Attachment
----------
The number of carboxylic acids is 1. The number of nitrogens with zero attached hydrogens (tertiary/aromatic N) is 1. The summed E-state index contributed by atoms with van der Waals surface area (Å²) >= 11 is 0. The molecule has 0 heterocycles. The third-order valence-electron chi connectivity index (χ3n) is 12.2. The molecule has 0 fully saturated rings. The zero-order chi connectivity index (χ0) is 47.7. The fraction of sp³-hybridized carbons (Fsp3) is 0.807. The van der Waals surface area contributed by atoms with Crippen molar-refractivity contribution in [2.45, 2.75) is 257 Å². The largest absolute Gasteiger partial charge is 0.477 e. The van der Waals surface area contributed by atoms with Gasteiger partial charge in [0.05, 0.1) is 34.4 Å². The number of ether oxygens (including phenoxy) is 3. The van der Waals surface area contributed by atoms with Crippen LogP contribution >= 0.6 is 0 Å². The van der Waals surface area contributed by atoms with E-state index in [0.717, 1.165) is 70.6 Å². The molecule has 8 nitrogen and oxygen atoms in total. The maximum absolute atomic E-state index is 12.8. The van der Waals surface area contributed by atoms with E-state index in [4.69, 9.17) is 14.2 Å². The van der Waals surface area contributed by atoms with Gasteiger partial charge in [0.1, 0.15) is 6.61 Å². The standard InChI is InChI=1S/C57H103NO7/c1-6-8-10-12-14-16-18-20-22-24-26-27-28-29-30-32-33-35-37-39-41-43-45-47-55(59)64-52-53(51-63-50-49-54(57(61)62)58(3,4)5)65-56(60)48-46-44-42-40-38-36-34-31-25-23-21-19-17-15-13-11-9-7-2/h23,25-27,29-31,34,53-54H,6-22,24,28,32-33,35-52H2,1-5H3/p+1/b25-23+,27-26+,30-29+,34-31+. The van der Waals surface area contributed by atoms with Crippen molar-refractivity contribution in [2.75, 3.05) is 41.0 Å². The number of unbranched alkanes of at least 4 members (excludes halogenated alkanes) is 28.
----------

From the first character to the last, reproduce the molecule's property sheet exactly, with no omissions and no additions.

The number of carboxylic acids is 1. The number of nitrogens with zero attached hydrogens (tertiary/aromatic N) is 1. The summed E-state index contributed by atoms with van der Waals surface area (Å²) >= 11 is 0. The molecule has 0 heterocycles. The third-order valence-electron chi connectivity index (χ3n) is 12.2. The molecule has 0 fully saturated rings. The zero-order chi connectivity index (χ0) is 47.7. The fraction of sp³-hybridized carbons (Fsp3) is 0.807. The van der Waals surface area contributed by atoms with Crippen molar-refractivity contribution in [2.45, 2.75) is 257 Å². The largest absolute Gasteiger partial charge is 0.477 e. The van der Waals surface area contributed by atoms with Gasteiger partial charge in [0.05, 0.1) is 34.4 Å². The number of ether oxygens (including phenoxy) is 3. The van der Waals surface area contributed by atoms with Crippen LogP contribution >= 0.6 is 0 Å². The van der Waals surface area contributed by atoms with E-state index in [0.717, 1.165) is 70.6 Å². The molecule has 8 nitrogen and oxygen atoms in total. The maximum absolute atomic E-state index is 12.8. The van der Waals surface area contributed by atoms with E-state index in [4.69, 9.17) is 14.2 Å². The van der Waals surface area contributed by atoms with Gasteiger partial charge in [0.1, 0.15) is 6.61 Å². The standard InChI is InChI=1S/C57H103NO7/c1-6-8-10-12-14-16-18-20-22-24-26-27-28-29-30-32-33-35-37-39-41-43-45-47-55(59)64-52-53(51-63-50-49-54(57(61)62)58(3,4)5)65-56(60)48-46-44-42-40-38-36-34-31-25-23-21-19-17-15-13-11-9-7-2/h23,25-27,29-31,34,53-54H,6-22,24,28,32-33,35-52H2,1-5H3/p+1/b25-23+,27-26+,30-29+,34-31+. The van der Waals surface area contributed by atoms with Crippen molar-refractivity contribution in [2.75, 3.05) is 41.0 Å². The number of unbranched alkanes of at least 4 members (excludes halogenated alkanes) is 28.